United Airlines and Delta Airlines on Saturday both tweeted notices that they will no longer offer discount programs for members of the National Rifle Association, and asked that the organization remove the airline's information from its website.
Delta was the first to pull out, tweeting at about 8:30 a.m. that it was "reaching out to the NRA to let them know we will be ending their contract for discounted rates through our group travel program," the airline said in its message. "We will be requesting that the NRA remove our information from their website."
At about 10:30 a.m., United followed suit, tweeting in a similar message that it was "notifying the NRA that we will no longer offer a discounted rate to their annual meeting and we are asking that the NRA remove our information from their website."
Both Delta and United Airlines had been providing the discounts for NRA members to fly to the organization's annual NRA convention, being held this May in Dallas, reports ThinkProgress. United commented that it does not have an affiliation with the NRA, but it does offer discounts through its "standard meeting agreement process."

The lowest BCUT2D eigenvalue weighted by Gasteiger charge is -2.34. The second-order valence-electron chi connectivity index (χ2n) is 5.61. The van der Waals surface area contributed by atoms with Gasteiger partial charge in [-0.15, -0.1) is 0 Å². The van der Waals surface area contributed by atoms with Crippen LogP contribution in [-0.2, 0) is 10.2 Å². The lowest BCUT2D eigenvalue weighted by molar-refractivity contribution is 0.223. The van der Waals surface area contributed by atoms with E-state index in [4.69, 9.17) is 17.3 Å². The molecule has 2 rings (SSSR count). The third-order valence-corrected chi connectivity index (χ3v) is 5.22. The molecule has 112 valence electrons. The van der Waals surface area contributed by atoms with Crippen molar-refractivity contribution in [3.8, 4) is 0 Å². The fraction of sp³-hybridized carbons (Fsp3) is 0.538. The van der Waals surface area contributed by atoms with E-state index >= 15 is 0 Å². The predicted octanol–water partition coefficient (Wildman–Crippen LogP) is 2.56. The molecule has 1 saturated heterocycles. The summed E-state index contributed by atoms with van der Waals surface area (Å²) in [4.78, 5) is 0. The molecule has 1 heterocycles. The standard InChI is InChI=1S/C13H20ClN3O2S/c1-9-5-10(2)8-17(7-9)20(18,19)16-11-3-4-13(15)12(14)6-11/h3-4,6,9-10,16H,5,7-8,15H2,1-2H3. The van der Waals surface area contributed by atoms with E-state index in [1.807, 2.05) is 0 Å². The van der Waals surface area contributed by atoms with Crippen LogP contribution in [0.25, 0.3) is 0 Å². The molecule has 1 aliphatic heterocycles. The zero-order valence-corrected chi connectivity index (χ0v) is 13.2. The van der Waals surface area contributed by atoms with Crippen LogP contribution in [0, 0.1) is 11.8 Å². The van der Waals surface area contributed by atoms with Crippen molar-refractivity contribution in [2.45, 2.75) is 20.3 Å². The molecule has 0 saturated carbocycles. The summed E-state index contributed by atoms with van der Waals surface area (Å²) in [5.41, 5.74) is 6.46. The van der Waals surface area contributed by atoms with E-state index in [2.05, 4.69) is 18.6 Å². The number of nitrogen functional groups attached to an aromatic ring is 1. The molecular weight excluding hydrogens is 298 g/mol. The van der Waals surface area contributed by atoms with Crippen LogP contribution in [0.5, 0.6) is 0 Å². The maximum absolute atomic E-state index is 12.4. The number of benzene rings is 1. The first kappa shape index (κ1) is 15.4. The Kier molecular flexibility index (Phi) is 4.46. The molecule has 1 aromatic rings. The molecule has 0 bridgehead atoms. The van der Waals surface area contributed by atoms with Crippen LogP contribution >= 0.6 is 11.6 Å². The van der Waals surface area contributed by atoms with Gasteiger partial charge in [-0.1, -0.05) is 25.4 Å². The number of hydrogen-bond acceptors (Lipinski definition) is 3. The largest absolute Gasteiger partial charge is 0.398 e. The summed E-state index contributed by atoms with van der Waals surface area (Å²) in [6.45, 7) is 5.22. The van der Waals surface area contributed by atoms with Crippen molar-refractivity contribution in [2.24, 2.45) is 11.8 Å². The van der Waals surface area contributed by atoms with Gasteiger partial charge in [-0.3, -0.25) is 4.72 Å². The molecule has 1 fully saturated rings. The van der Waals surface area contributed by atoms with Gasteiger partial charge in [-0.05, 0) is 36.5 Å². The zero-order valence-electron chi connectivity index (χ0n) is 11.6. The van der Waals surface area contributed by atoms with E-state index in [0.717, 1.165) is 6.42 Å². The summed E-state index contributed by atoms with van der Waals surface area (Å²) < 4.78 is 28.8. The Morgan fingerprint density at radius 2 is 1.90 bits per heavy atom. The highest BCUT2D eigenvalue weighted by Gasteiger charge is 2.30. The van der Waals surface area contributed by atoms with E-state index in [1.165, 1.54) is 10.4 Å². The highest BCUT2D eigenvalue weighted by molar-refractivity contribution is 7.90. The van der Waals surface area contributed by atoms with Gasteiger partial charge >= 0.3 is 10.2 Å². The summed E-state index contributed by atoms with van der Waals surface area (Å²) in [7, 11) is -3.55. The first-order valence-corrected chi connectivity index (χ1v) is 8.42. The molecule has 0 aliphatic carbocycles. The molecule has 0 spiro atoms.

Delta at first defended its discounts to ThinkProgress, saying such offers are routinely made for any group with more than 10 people traveling from more than two departure cities, except for weddings or family reunions.
The move makes the two major airlines the latest companies to pull back from the NRA after it came under fire for its political influence following the Valentine's Day school shootings in Parkland, Florida, which claimed 17 lives.
The NRA, which with 5 million members is one of the largest organizations in the country, has partnerships with dozens of businesses, including discounts for car rentals, hotels, and a branded credit card, but many companies are rethinking that relationship in the wake of the shootings.
National Car Rental, Enterprise, and Alamo all announced this past week that they will end their car rental discounts for NRA members, and TrueCar, a car pricing company, said it is ending a discount program that allowed members to save an average of almost $3,400 from the retail prices of new or pre-owned vehicles.
In addition, First National Bank of Omaha said Thursday it plans to end its business relationship with the organization, and would no longer offer NRA-branded credit cards. Also, anti-virus software maker Symantec said it will no longer offer discounts to NRA members.
The city of Dallas, meanwhile, is concerned about the upcoming convention. Mayor pro tem Dwaine Caraway told ABC News on Tuesday that members of the NRA will likely be met with "marches and demonstrations, and he has asked the organization to hold its convention somewhere else.
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